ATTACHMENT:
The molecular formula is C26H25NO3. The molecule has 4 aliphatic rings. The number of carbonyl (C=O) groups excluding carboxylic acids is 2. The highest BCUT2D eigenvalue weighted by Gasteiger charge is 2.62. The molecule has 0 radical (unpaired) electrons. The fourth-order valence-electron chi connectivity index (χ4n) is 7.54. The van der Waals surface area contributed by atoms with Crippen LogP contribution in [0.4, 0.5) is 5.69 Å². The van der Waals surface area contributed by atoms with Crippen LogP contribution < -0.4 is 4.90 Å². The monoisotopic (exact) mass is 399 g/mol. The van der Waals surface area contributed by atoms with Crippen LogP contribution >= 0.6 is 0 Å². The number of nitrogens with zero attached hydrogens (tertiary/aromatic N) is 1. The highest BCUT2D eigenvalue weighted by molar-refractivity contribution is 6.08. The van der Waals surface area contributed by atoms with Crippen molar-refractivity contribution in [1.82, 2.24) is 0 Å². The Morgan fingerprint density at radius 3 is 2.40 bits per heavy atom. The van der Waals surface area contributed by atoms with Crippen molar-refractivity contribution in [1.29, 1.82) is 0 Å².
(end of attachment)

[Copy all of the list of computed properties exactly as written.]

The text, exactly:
The molecular formula is C26H25NO3. The molecule has 4 aliphatic rings. The number of carbonyl (C=O) groups excluding carboxylic acids is 2. The highest BCUT2D eigenvalue weighted by Gasteiger charge is 2.62. The molecule has 0 radical (unpaired) electrons. The fourth-order valence-electron chi connectivity index (χ4n) is 7.54. The van der Waals surface area contributed by atoms with Crippen LogP contribution in [0.4, 0.5) is 5.69 Å². The van der Waals surface area contributed by atoms with Crippen LogP contribution < -0.4 is 4.90 Å². The monoisotopic (exact) mass is 399 g/mol. The van der Waals surface area contributed by atoms with Crippen LogP contribution >= 0.6 is 0 Å². The number of nitrogens with zero attached hydrogens (tertiary/aromatic N) is 1. The highest BCUT2D eigenvalue weighted by molar-refractivity contribution is 6.08. The van der Waals surface area contributed by atoms with Crippen molar-refractivity contribution in [1.82, 2.24) is 0 Å². The Morgan fingerprint density at radius 3 is 2.40 bits per heavy atom. The van der Waals surface area contributed by atoms with Crippen molar-refractivity contribution in [1.29, 1.82) is 0 Å².